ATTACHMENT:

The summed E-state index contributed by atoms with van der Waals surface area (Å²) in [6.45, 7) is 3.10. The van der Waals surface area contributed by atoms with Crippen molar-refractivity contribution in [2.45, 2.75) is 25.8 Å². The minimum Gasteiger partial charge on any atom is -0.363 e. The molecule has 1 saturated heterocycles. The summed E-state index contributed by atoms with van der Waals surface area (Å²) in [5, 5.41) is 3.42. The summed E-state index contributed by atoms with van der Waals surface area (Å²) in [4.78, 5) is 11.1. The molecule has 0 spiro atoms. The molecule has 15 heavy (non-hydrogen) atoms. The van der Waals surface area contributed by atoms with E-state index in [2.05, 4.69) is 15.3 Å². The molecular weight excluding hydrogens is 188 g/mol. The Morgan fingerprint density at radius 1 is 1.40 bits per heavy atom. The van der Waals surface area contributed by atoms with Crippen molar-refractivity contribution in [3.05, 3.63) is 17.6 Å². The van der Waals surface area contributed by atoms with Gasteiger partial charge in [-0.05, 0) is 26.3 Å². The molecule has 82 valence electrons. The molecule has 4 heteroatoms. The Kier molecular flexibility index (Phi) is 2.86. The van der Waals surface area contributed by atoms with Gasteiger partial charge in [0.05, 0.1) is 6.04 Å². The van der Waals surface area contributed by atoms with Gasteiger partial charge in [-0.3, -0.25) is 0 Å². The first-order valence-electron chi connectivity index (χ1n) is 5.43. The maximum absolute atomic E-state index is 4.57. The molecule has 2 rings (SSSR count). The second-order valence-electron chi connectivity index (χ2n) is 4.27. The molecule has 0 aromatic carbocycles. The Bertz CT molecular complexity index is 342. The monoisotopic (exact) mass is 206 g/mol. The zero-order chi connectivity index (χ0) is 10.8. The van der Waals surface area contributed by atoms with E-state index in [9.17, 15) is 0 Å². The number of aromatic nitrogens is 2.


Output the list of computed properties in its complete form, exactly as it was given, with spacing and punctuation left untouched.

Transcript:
The summed E-state index contributed by atoms with van der Waals surface area (Å²) in [6.45, 7) is 3.10. The van der Waals surface area contributed by atoms with Crippen molar-refractivity contribution in [2.45, 2.75) is 25.8 Å². The minimum Gasteiger partial charge on any atom is -0.363 e. The molecule has 1 saturated heterocycles. The summed E-state index contributed by atoms with van der Waals surface area (Å²) in [5, 5.41) is 3.42. The summed E-state index contributed by atoms with van der Waals surface area (Å²) in [4.78, 5) is 11.1. The molecule has 0 spiro atoms. The molecule has 15 heavy (non-hydrogen) atoms. The van der Waals surface area contributed by atoms with E-state index in [2.05, 4.69) is 15.3 Å². The molecular weight excluding hydrogens is 188 g/mol. The Morgan fingerprint density at radius 1 is 1.40 bits per heavy atom. The van der Waals surface area contributed by atoms with Crippen molar-refractivity contribution in [3.05, 3.63) is 17.6 Å². The van der Waals surface area contributed by atoms with Gasteiger partial charge in [-0.05, 0) is 26.3 Å². The molecule has 82 valence electrons. The molecule has 4 heteroatoms. The Kier molecular flexibility index (Phi) is 2.86. The van der Waals surface area contributed by atoms with Gasteiger partial charge in [0.05, 0.1) is 6.04 Å². The van der Waals surface area contributed by atoms with Gasteiger partial charge in [-0.3, -0.25) is 0 Å². The first-order valence-electron chi connectivity index (χ1n) is 5.43. The maximum absolute atomic E-state index is 4.57. The molecule has 2 rings (SSSR count). The second-order valence-electron chi connectivity index (χ2n) is 4.27. The molecule has 0 aromatic carbocycles. The Bertz CT molecular complexity index is 342. The monoisotopic (exact) mass is 206 g/mol. The zero-order chi connectivity index (χ0) is 10.8. The van der Waals surface area contributed by atoms with E-state index in [9.17, 15) is 0 Å². The number of aromatic nitrogens is 2.